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Encoding for Advanced FF/RW

To use Advanced FF/RW, you must create compressed copies of the original source content files (sometimes called "trick mode speed files") for the different fast-forward or rewind speed values that may be requested by clients.

By default, when a user clicks the Fast Forward or Rewind button in Windows Media Player, the file plays in the desired direction at five times normal speed. Rate requests up to ten times normal speed can be sent by Windows Media Player if the user adjusts the slider in the Play Speed Settings Enhancements pane. Windows CE supports even higher rate requests.

If a client makes a rate request for which you have not encoded a corresponding trick mode speed file, the server fulfills the request by using standard trick mode instead. In typical video-on-demand scenarios, clients can be restricted to request trick mode functionality at predetermined speeds to use Advanced FF/RW.

Trick mode speed files are identical to the original content source file, except that excess frames are removed during encoding. For example, for clients that might request fast-forward at five times normal speed, a corresponding trick mode speed file is created by retaining every fifth frame as a key frame during the encoding process, while the rest of the frames are removed. By using only key frames in trick mode speed files, the fast-forward presentation in the client is smoother. Also, by using only 20 percent of the original frames in the trick mode speed file, the file size is reduced by approximately 80 percent, reducing the presentation time. If you play the trick mode speed file using Windows Media Player 9 Series or later, it will appear as if the original file is being played five times faster.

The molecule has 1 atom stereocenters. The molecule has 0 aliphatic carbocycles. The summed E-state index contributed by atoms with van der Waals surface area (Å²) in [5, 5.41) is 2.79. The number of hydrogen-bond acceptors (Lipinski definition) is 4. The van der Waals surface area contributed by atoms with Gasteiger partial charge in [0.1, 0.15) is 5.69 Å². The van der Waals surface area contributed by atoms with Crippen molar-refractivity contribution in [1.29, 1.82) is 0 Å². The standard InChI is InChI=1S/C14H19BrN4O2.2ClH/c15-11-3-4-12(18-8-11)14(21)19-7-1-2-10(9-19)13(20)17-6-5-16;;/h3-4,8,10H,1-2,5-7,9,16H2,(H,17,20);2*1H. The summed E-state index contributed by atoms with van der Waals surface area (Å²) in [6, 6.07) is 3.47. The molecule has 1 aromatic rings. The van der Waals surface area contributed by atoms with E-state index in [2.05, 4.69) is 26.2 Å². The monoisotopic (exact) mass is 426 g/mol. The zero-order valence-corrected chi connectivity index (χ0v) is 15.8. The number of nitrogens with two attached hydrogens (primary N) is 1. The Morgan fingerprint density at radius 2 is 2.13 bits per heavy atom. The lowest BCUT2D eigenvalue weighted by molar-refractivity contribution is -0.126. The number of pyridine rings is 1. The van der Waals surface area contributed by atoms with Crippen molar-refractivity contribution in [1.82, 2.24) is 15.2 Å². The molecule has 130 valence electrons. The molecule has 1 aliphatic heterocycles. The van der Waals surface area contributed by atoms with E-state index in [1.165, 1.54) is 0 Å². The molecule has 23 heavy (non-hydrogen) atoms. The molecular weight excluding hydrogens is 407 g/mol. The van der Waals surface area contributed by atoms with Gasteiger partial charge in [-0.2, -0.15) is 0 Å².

Video editing tools such as Adobe Premiere Pro should be used to create trick mode speed files. After creating a project with the appropriate settings (such as video size, frame rate, and so on), the source content file can be dropped onto a time line and the appropriate speed value applied to match a rate request. For example, you can use the following settings on the Speed/Duration tab in Adobe Premiere:

Set speed to For a client rate request of
100% Normal speed
500% Five times normal speed
1000% Ten times normal speed
10000% One hundred times normal speed (Windows CE)

The file can then be exported as an Audio-Video Interleaved (AVI), which is then encoded to the corresponding normal and trick mode speed files in Windows Media Video (WMV) format.

For best results, make sure to observe the following guidelines while creating trick mode speed files:

Normal and trick mode speed files created for Advanced FF/RW must be placed in a location that is accessible to the client. Clients are directed to trick mode speed files through either a fully qualified or relative URL contained in a tmi element in a client-side playlist (.asx). For more information, see Implementing Advanced FF/RW.

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